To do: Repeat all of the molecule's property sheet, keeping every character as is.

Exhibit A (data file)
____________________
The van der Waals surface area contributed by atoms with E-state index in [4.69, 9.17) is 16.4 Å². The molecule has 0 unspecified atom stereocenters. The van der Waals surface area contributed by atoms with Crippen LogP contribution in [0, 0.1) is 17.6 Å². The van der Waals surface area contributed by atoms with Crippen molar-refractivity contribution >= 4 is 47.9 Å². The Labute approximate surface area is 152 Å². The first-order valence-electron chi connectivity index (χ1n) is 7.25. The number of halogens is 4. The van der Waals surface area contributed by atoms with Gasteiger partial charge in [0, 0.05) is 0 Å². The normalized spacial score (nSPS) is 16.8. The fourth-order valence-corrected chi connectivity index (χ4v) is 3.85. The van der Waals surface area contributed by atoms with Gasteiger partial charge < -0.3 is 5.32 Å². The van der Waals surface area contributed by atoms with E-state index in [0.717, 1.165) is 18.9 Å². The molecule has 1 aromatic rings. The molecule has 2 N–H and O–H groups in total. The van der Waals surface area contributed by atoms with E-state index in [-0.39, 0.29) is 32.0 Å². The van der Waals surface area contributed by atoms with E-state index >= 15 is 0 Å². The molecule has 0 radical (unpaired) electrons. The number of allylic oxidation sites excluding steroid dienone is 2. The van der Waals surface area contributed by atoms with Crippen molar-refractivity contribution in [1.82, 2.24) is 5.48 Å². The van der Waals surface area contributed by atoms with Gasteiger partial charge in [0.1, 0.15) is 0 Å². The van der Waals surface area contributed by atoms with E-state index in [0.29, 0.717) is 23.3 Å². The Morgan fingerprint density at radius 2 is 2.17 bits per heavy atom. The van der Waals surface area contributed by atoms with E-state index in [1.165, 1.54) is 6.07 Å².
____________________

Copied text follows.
The van der Waals surface area contributed by atoms with E-state index in [4.69, 9.17) is 16.4 Å². The molecule has 0 unspecified atom stereocenters. The van der Waals surface area contributed by atoms with Crippen LogP contribution in [0, 0.1) is 17.6 Å². The van der Waals surface area contributed by atoms with Crippen molar-refractivity contribution >= 4 is 47.9 Å². The Labute approximate surface area is 152 Å². The first-order valence-electron chi connectivity index (χ1n) is 7.25. The number of halogens is 4. The van der Waals surface area contributed by atoms with Gasteiger partial charge in [0, 0.05) is 0 Å². The normalized spacial score (nSPS) is 16.8. The fourth-order valence-corrected chi connectivity index (χ4v) is 3.85. The van der Waals surface area contributed by atoms with Gasteiger partial charge < -0.3 is 5.32 Å². The van der Waals surface area contributed by atoms with E-state index in [0.717, 1.165) is 18.9 Å². The molecule has 1 aromatic rings. The molecule has 2 N–H and O–H groups in total. The van der Waals surface area contributed by atoms with E-state index in [-0.39, 0.29) is 32.0 Å². The van der Waals surface area contributed by atoms with E-state index >= 15 is 0 Å². The molecule has 0 radical (unpaired) electrons. The number of allylic oxidation sites excluding steroid dienone is 2. The van der Waals surface area contributed by atoms with Crippen molar-refractivity contribution in [1.82, 2.24) is 5.48 Å². The van der Waals surface area contributed by atoms with Gasteiger partial charge in [0.1, 0.15) is 0 Å². The van der Waals surface area contributed by atoms with E-state index in [0.29, 0.717) is 23.3 Å². The Morgan fingerprint density at radius 2 is 2.17 bits per heavy atom. The van der Waals surface area contributed by atoms with E-state index in [1.165, 1.54) is 6.07 Å².